Thursday, 28 September 2017

My first time speaking at a conference

Since time immemorial we humans have valued the art of public speaking. Today, I want to share with you my experiences in speaking at conferences for the first time. Recently, I spoke at both DDD Melbourne and DDD Perth. Both of which were positive experiences that I learnt a lot in.

source: Wikipedia

So you may have been speaking at MeetUps, internal company events and/or Toastmasters and feel it's time to graduate to a full conference. Here are the things you have to take into consideration (based on my experience) when attempting to speak at a conference.

source: Sam Ritchie taking a picture of me @ Perth

Be prepared to have the talk that you least expect picked
I had submitted a few talks about newer technologies and big data. However, none of these had been chosen. Instead, I had a talk about automated testing chosen, a talk about best practice and something that experienced developers have probably heard before but probably wish to hear again. That's OK, if you're talk was voted in or selected by a panel, it probably means people want to see you succeed and are interested in what you have to say.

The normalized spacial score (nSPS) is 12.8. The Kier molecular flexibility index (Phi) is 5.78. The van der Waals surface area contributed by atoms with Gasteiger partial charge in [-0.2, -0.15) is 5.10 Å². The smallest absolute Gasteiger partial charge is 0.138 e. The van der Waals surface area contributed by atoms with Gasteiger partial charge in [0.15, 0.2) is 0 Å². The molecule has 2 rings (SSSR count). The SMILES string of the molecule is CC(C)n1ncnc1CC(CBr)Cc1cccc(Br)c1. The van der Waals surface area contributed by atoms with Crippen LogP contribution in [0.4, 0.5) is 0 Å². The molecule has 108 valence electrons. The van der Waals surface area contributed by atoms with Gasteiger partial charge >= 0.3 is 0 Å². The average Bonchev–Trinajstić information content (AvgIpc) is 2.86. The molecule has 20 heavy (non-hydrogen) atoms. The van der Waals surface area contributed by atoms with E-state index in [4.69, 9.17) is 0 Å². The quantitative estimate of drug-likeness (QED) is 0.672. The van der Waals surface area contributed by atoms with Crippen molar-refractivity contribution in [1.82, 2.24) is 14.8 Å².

Practice, Practice, Practice!
I can't emphasis this enough. You may have gotten good at giving 15-20 minute talks at MeetUps and user groups, but a 45 minute talk is a lot more difficult. Your mouth will get dry, you may loose your chain of thought easier and it's physically more demanding. I hadn't practiced a lot prior to my DDD Melbourne talk and I think it was obvious to the audience. I did a bit more practice at DDD Perth and I think I did a lot better.

Live coding
Some feedback I received from Perth was to simplify live coding. Don't write a whole program (no matter how simple you may think it is) and expect other people to follow. Only demonstrate one or two methods so that people can follow what's going on.

Have fun and relax
Finally, you're there to have fun and relax. People don't want to see you fail, if they're at your talk it means they're interested in what you have to say anyway. Make a few jokes here and there and finally, ask for feedback on how you can improve for next time!

I hope the above has helped you all and I wish to encourage you all to give public speaking a chance!

Thanks you as always for reading.


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